Recommended LWK Games: Wii Sports Resort: Swordplay, Kinect Adventures: Reflex Ridge, Kinect Adventures: River Rush, Sports Champions: Gladiator Duel, Sports Champions: Disc Golf, Sesame Street Once Upon a Monster.
Popular M-Rated Games: No More Heroes: Heroes’ Paradise, Diabolical Pitch
Before the 2006 release of Nintendo Wii, active gaming hadn’t really caught on. Thanks to the Wii’s runaway success, however, active games are an increasingly popular and still expanding genre of video games. The genre’s first hit was undoubtedly Wii Sports, the pack-in compilation of 5 motion-controlled sports games (Tennis, Bowling, Baseball, Boxing and Golf) that shipped with every Wii system. Since, other companies have brought their own motion-controlled capabilities to the table, with Sony offering the PlayStation Move on PS3, and Microsoft introducing the controller-free Kinect to Xbox 360. The range of active games now available is vast, from sports games that strive to replicate real-life actions, to sword-swinging fantasy epics like The Legend of Zelda: Skyward Sword and “exergaming” titles like Wii Fit and EA Sports Active. Many active games also feature some form of multiplayer competition, which can make for some great family gaming. Activities like this not only encourage physical activity, but bring together the whole family to take part in a positive, social experience.
Managing our actions, feelings and behaviors.
While some active games only require simple gestures to be implemented to activate in-game commands, many motion-controlled games can mimic movement with excellent accuracy. Some of these more advanced active games can track movements 1-to-1, meaning actions done outside the game are represented on-screen exactly as they are issued by players. This accuracy makes it possible to include gameplay mechanics that respond to subtle changes in movement. From adding curve to a baseball pitch, angling a Frisbee toss or adding spin to a bowling ball, players must carefully control their movements in order to execute the desired action, with even small hiccups in their execution being reflected in-game. Steady, fluid movements are generally rewarded, while hasty or sloppy actions are punished with bad scores. Even in simpler motion-controlled games, such as Kinect Sports Boxing, a steady mindful approach will outperform a hectic, uncoordinated flurry of punches.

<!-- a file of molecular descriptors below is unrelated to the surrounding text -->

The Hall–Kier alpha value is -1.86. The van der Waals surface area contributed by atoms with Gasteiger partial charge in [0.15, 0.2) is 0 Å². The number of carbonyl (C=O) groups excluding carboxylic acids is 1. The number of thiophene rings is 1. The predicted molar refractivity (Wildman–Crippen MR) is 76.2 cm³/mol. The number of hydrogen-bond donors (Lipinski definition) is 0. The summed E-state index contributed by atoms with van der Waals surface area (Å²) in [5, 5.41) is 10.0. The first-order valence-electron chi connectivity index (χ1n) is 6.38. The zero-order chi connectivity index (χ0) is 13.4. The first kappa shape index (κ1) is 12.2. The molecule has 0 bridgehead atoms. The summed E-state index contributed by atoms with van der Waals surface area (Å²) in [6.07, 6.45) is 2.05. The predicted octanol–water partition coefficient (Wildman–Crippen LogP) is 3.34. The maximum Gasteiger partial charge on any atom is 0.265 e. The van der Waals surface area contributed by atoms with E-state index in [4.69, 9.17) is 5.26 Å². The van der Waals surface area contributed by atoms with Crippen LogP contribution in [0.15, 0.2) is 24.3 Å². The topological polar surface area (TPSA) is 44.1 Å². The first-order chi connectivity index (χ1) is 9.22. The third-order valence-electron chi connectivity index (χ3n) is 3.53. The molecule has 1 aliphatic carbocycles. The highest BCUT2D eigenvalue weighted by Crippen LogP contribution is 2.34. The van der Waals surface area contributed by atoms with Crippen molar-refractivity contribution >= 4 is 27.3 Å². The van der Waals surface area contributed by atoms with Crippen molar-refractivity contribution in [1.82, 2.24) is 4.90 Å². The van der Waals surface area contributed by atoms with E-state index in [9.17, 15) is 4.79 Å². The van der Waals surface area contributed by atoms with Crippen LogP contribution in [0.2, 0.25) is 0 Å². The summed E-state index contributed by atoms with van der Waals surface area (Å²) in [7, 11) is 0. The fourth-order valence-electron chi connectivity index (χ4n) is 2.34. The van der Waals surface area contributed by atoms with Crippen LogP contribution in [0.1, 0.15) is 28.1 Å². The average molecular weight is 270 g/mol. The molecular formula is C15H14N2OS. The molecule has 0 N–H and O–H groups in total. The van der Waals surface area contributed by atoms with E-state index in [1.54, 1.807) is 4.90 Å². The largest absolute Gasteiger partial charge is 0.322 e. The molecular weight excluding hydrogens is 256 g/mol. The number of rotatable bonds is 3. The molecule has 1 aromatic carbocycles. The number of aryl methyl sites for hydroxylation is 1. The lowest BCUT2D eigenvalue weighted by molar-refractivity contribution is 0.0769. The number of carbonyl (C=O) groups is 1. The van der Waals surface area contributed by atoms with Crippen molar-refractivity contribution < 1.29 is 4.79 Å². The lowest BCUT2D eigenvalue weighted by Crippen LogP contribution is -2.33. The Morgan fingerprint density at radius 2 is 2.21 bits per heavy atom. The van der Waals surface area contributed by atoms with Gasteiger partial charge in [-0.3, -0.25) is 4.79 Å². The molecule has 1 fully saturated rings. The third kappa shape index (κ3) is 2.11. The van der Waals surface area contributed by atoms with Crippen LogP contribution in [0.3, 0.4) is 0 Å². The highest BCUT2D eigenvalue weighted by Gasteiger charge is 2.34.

Understanding our own actions, thoughts and feelings.
Multiplayer is a common feature found in many active games, especially sports or mini-game compilations. Titles like Wii Sports: Resort, Kinect Sports: Season Two and Sports Champions all offer a variety of ways for players to compete and interact, from team-based games to competitive one-on-one matches. Multiplayer activities serve as a great way to engage insular kids in social activities, and can serve as a stepping stone to becoming comfortable in larger, less familiar social environments. Playing competitive games with close friends and family can be the first step towards engaging in other, real-world activities based around competition, while also serving a simple, fun way to bring family together around a common activity.